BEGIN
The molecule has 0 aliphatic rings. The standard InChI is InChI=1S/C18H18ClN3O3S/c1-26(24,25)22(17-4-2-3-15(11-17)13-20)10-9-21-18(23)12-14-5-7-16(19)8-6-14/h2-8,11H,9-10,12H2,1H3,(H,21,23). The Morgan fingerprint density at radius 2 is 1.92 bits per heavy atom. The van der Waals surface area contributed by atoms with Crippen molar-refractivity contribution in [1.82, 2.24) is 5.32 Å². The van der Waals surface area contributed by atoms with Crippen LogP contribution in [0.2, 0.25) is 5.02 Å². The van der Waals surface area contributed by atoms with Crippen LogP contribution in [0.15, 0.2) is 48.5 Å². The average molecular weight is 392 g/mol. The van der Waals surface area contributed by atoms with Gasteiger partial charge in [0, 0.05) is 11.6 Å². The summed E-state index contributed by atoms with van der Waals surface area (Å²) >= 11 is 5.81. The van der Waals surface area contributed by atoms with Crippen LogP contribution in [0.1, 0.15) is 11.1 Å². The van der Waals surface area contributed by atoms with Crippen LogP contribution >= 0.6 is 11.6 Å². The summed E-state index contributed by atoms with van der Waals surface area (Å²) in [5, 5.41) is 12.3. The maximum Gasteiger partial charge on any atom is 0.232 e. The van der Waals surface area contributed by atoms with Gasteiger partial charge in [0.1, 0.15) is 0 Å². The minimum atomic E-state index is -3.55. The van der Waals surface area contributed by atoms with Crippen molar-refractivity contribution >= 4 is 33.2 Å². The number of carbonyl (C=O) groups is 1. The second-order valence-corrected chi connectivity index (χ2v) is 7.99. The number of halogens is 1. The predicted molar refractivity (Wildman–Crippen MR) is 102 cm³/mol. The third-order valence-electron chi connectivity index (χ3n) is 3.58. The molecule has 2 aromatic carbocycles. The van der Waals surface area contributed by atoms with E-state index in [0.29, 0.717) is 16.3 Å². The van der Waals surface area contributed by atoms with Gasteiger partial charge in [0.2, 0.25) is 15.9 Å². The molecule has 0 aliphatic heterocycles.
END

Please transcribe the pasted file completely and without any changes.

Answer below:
The molecule has 0 aliphatic rings. The standard InChI is InChI=1S/C18H18ClN3O3S/c1-26(24,25)22(17-4-2-3-15(11-17)13-20)10-9-21-18(23)12-14-5-7-16(19)8-6-14/h2-8,11H,9-10,12H2,1H3,(H,21,23). The Morgan fingerprint density at radius 2 is 1.92 bits per heavy atom. The van der Waals surface area contributed by atoms with Crippen molar-refractivity contribution in [1.82, 2.24) is 5.32 Å². The van der Waals surface area contributed by atoms with Crippen LogP contribution in [0.2, 0.25) is 5.02 Å². The van der Waals surface area contributed by atoms with Crippen LogP contribution in [0.15, 0.2) is 48.5 Å². The average molecular weight is 392 g/mol. The van der Waals surface area contributed by atoms with Gasteiger partial charge in [0, 0.05) is 11.6 Å². The summed E-state index contributed by atoms with van der Waals surface area (Å²) >= 11 is 5.81. The van der Waals surface area contributed by atoms with Crippen LogP contribution in [0.1, 0.15) is 11.1 Å². The van der Waals surface area contributed by atoms with Crippen LogP contribution >= 0.6 is 11.6 Å². The summed E-state index contributed by atoms with van der Waals surface area (Å²) in [5, 5.41) is 12.3. The maximum Gasteiger partial charge on any atom is 0.232 e. The van der Waals surface area contributed by atoms with Gasteiger partial charge in [0.1, 0.15) is 0 Å². The minimum atomic E-state index is -3.55. The van der Waals surface area contributed by atoms with Crippen molar-refractivity contribution >= 4 is 33.2 Å². The number of carbonyl (C=O) groups is 1. The second-order valence-corrected chi connectivity index (χ2v) is 7.99. The number of halogens is 1. The predicted molar refractivity (Wildman–Crippen MR) is 102 cm³/mol. The third-order valence-electron chi connectivity index (χ3n) is 3.58. The molecule has 2 aromatic carbocycles. The van der Waals surface area contributed by atoms with E-state index in [0.29, 0.717) is 16.3 Å². The van der Waals surface area contributed by atoms with Gasteiger partial charge in [0.2, 0.25) is 15.9 Å². The molecule has 0 aliphatic heterocycles.